Opinion Blog


Rick Hess Straight Up

Education policy maven Rick Hess of the American Enterprise Institute think tank offers straight talk on matters of policy, politics, research, and reform. Read more from this blog.

Education Opinion

‘Monsters University': Three Missed Opportunities

By Rick Hess — July 03, 2013 3 min read
  • Save to favorites
  • Print

Monsters University is cute and it’s modestly amusing. But it’s a Pixar film -- I expected much better. Hard to believe it was made by the same folks who created Finding Nemo, Up, Wall-E, The Incredibles, or the Toy Story trilogy. The MU formula is pretty simple. It’s one part buddy flick, one part Animal House, one part Bad News Bears, and two parts Revenge of the Nerds. Not much more to it than that.

It’s a pretty simple tale for anyone who remembers Monsters Inc. In this prequel, Mike (Billy Crystal’s little round green guy with the giant eyeball) and Sully (John Goodman’s hulking, pink and blue monster) meet as enemies while studying to be “scarers” at Monster University. Sully is a lazy but naturally gifted student, who comes from a famous family. Mike is the bookish grind with no natural aptitude. They get in a spat, the no-nonsense dean throws them out, and they wind up forced to work together when they cast their lot with a fraternity of losers in order to get a shot at redemption (in a plot device lifted almost wholly intact from Revenge of the Nerds). It’s all pleasant enough, but there’s not much to it.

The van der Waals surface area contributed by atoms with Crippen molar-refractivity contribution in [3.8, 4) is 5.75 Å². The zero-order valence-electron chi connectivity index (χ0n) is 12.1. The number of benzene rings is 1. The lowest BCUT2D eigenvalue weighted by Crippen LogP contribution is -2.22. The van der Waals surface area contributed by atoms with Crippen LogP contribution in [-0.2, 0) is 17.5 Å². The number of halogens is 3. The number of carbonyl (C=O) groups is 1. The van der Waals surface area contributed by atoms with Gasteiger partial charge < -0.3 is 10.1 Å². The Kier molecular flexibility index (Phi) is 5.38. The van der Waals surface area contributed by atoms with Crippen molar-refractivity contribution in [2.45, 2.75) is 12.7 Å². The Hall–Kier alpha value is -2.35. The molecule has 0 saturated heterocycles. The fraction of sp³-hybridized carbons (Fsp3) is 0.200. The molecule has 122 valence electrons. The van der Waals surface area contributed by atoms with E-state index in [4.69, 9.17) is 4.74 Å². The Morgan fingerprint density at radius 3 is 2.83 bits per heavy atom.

It’s a shame, because Pixar has a gift for wrapping profound lessons in hilarious, moving, candy-coated garb. And we could use some of that when it comes to today’s conversations about higher education, opportunity, accomplishment, and entitlement. For what it’s worth, here are three places where I thought the Pixar team missed the chance to say something more interesting:

1. The Incredibles famously tugged on our fascination with insisting that everyone is special. In that flick, when Dash is told by his mom that “everyone is special,” he dejectedly mumbles, “then no one is,” while Mr. Incredible laments that a fourth-grade “graduation” is just a case of rewarding the mediocre and the mundane. In Monsters University, there’s nothing so interesting. In fact, at the end of the film, it’s not clear that either aptitude or hard work has much relationship to how the cast fares at good ol’ MU.

2. The movie (unintentionally and casually) seems to make a case that knowledge and learned expertise are fairly pointless. While there’s one early point at which Sully stumbles because of disinterest in his craft, that’s the exception. More telling: at a pivotal moment, Sully tries to teach Mike that all his book-learning is irrelevant to really excelling at his craft. Generally, I think any fair-minded six-year-old watching the film would get the message that learning all the bookish stuff is pretty tangential to actually being a good scarer. This is clearly not the intended message; it just looks to be the result of lazy writing.

3. Helen Mirren voices the no-nonsense Dean Hardscrabble, and Alfred Molina the “scaring” professor. With that kind of talent, you’d seem to have a terrific opportunity for the screenwriters to have some fun looking at the teaching relationship. After all, Pixar writers have dabbled in this kind of thing (in Cars or with Willem DaFoe’s wise old hand in Finding Nemo), but they’ve never really had much cause to depict what it looks like for a teacher to inspire, mentor, and instruct. I’d have loved to see them play with a teacher helping an entitled, gifted student cultivate responsibility and discipline -- or a bookish, insecure student develop a sense of teamwork and self-efficacy. While Mike and Sully do mature in the movie, it happens with the faculty operating pretty much as bystanders or foils. It was a real missed chance to give little kids a look at that kind of relationship, and for Pixar’s gifted folks to tweak some conventions and comfortable nostrums.